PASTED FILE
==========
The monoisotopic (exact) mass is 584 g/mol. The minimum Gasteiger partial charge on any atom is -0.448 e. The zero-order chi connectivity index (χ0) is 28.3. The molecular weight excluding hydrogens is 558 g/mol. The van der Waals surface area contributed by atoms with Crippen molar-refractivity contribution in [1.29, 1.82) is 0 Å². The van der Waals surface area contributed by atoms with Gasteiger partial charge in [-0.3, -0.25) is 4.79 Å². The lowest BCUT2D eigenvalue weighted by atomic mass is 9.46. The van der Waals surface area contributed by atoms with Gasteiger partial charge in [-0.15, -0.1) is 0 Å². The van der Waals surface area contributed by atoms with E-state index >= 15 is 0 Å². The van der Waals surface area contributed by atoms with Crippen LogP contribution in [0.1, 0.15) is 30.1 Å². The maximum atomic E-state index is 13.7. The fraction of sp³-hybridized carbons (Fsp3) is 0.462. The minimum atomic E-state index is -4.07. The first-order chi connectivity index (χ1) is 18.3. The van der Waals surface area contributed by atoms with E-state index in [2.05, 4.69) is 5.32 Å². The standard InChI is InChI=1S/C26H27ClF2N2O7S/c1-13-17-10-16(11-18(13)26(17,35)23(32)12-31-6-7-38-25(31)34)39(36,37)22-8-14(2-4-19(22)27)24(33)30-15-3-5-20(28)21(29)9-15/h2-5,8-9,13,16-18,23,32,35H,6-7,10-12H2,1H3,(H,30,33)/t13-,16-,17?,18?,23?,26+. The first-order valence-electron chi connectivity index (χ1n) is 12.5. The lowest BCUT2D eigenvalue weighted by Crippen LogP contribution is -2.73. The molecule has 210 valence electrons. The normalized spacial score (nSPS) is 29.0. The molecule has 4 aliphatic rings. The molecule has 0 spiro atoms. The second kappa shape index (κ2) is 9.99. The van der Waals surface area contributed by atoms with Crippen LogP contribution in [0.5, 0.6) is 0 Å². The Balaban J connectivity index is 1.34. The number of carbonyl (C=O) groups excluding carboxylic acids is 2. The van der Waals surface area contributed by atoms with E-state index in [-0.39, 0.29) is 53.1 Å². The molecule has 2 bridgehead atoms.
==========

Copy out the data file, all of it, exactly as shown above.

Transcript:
The monoisotopic (exact) mass is 584 g/mol. The minimum Gasteiger partial charge on any atom is -0.448 e. The zero-order chi connectivity index (χ0) is 28.3. The molecular weight excluding hydrogens is 558 g/mol. The van der Waals surface area contributed by atoms with Crippen molar-refractivity contribution in [1.29, 1.82) is 0 Å². The van der Waals surface area contributed by atoms with Gasteiger partial charge in [-0.3, -0.25) is 4.79 Å². The lowest BCUT2D eigenvalue weighted by atomic mass is 9.46. The van der Waals surface area contributed by atoms with Gasteiger partial charge in [-0.15, -0.1) is 0 Å². The van der Waals surface area contributed by atoms with E-state index >= 15 is 0 Å². The van der Waals surface area contributed by atoms with Crippen LogP contribution in [0.1, 0.15) is 30.1 Å². The maximum atomic E-state index is 13.7. The fraction of sp³-hybridized carbons (Fsp3) is 0.462. The minimum atomic E-state index is -4.07. The first-order chi connectivity index (χ1) is 18.3. The van der Waals surface area contributed by atoms with E-state index in [2.05, 4.69) is 5.32 Å². The standard InChI is InChI=1S/C26H27ClF2N2O7S/c1-13-17-10-16(11-18(13)26(17,35)23(32)12-31-6-7-38-25(31)34)39(36,37)22-8-14(2-4-19(22)27)24(33)30-15-3-5-20(28)21(29)9-15/h2-5,8-9,13,16-18,23,32,35H,6-7,10-12H2,1H3,(H,30,33)/t13-,16-,17?,18?,23?,26+. The first-order valence-electron chi connectivity index (χ1n) is 12.5. The lowest BCUT2D eigenvalue weighted by Crippen LogP contribution is -2.73. The molecule has 210 valence electrons. The normalized spacial score (nSPS) is 29.0. The molecule has 4 aliphatic rings. The molecule has 0 spiro atoms. The second kappa shape index (κ2) is 9.99. The van der Waals surface area contributed by atoms with Crippen LogP contribution in [0.5, 0.6) is 0 Å². The Balaban J connectivity index is 1.34. The number of carbonyl (C=O) groups excluding carboxylic acids is 2. The van der Waals surface area contributed by atoms with E-state index in [-0.39, 0.29) is 53.1 Å². The molecule has 2 bridgehead atoms.